The argument of Humanae Vitae

1.) Before 1960, all known forms of contraception were either barriers or poisons and so could be easily categorized as contradicting the (more or less biological) nature of sex.

2.) After 196o synthetic estrogen became widely available and could suppress ovulation, making pregnancy much less likely (failure rates between 2-10%). Unlike barriers and poisons, women’s bodies release estrogen to suppress ovulation all the time. So long as the only Catholic objection to contraception was its being a barrier or poison which interfered with a natural process, the Pill was licit.

3.) If there is something wrong with artificial contraception it could no longer be based on appeals to defending the integrity of a natural process. The easy condemnation of biologism was lost. What it was replaced with is articulated in Humanae Vitae pp. 12 ad 13, which argue that willful suppression contradicts love of one’s spouse (12) and God (13).

4.) HV speaks of the inseparable connection between the unitive and procreative significance of marital sex, and somewhere along the way the became the “dual ends of the sexual act”. The only point HV is trying to make, it seems to me, is that contraception is wrong because it is loveless, which is such a bold claim that everyone has been assuming that it must be saying something else. The point is not that marital intercourse has two autonomous goals that Catholics have to try to simultaneously both keep in view, it’s the much more striking claim that an essential condition of loving someone erotically is wanting to have a child with them, at least so far as this means doing nothing to suppress fertility.

5.) Claiming this does nothing to remove the usual objections. What about elderly marriage? Marriage to women with hysterectomies? HV might be content to just claim that the eros here can only be imperfect, though accounts of a type of thing don’t take peculiar circumstances into account. Just how far one can develop this idea of degrees of imperfect eros might be an interesting research project.


Even if we ignore everything unique about Christian marriage, its status as sacrament is a prima facie objection to the possibility of Christian divorce. Christian churches, as far as I can tell, have never raised the possibility of a formal process that could undo a sacrament – there is not even a name for what, say, “unbaptizing” would be. Among Catholics and Orthodox this problem is even more acute by being repeated in several other sacraments. What would “unconfession” be? Or unconfection of the Eucharistic species? True, there is some sort of dispensation from Holy Orders, but the priesthood as sacrament is seen as indelible.

Any notion of Christian divorce either has to see it as non-sacramental or has to give some account of unsacramenting. Option 2 is as unknown both to history as to spellcheck, and so the possibility of Christian divorce rests on denying it’s a sacrament. Some Reformation churches did this long ago, but it is not a viable option for Catholics.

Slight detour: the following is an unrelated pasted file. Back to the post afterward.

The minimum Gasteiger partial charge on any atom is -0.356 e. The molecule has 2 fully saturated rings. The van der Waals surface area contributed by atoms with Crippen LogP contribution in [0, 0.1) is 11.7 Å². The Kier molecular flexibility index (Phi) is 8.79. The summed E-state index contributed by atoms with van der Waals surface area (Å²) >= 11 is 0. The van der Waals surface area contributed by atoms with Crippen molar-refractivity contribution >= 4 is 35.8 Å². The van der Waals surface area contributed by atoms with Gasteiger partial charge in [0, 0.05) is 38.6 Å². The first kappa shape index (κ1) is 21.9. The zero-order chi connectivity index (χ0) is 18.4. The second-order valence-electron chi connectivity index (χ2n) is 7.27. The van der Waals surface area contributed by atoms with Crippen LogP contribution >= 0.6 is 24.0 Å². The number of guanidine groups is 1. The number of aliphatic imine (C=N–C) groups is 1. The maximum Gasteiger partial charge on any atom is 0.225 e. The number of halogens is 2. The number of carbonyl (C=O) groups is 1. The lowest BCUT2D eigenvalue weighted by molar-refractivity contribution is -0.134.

Catholicism seems to be in the process of looking for a tertium quid between marriage and divorce: a sort of yet-to-be-defined pastoral status that nullifies the binding character of the vow while still not recognizing any formal process like divorce. This new status, as far as I can tell, would not be the result of any one-size-fits-all process but of personal consultation and spiritual guidance but would still have to somehow unsacrament a previous marriage. While I get the reasons for wanting this to be so, the cost to our understanding of the sacraments is usually not factored into the discussion. The cost in question is pretty clear: even if all of sacraments depend on ministers to be accomplished, they are chiefly the exercise of God’s fidelity to the Church, which leaves us with no account of unsacramenting that avoids imputing infidelity to God. This is one of the main reasons why marriage is the paradigm for understanding all of God’s relations to his Church, and why the tradition of the Church saw marriage as indissoluble and as sacramental in a mutually-implicating way.

A grue-bleen theodicy

Compare the argument from Pseudo-Empiricus:

If God is willing but not able to get rid of evil, how is he all-powerful?

If not willing but able, how is he good?

If willing and able, why is there evil?

And a parallel argument from someone halfway through watching A New Hope:

If George Lucas is willing but not able to avenge the destruction of Alderaan, how is he the script writer?

If he is not willing but able, how is this movie not utterly nihilist?

If he is willing and able, why is it not avenged?

An overlong account of creation

An atheist claim at Strange Notions:

[I]f God exists, then prior to creating anything, all that existed was pure perfection. But at present, there exists a universe made up of finite constituents. That fact is more surprising on theism than it is on a view which states that the natural world is an uncreated, causally-closed system.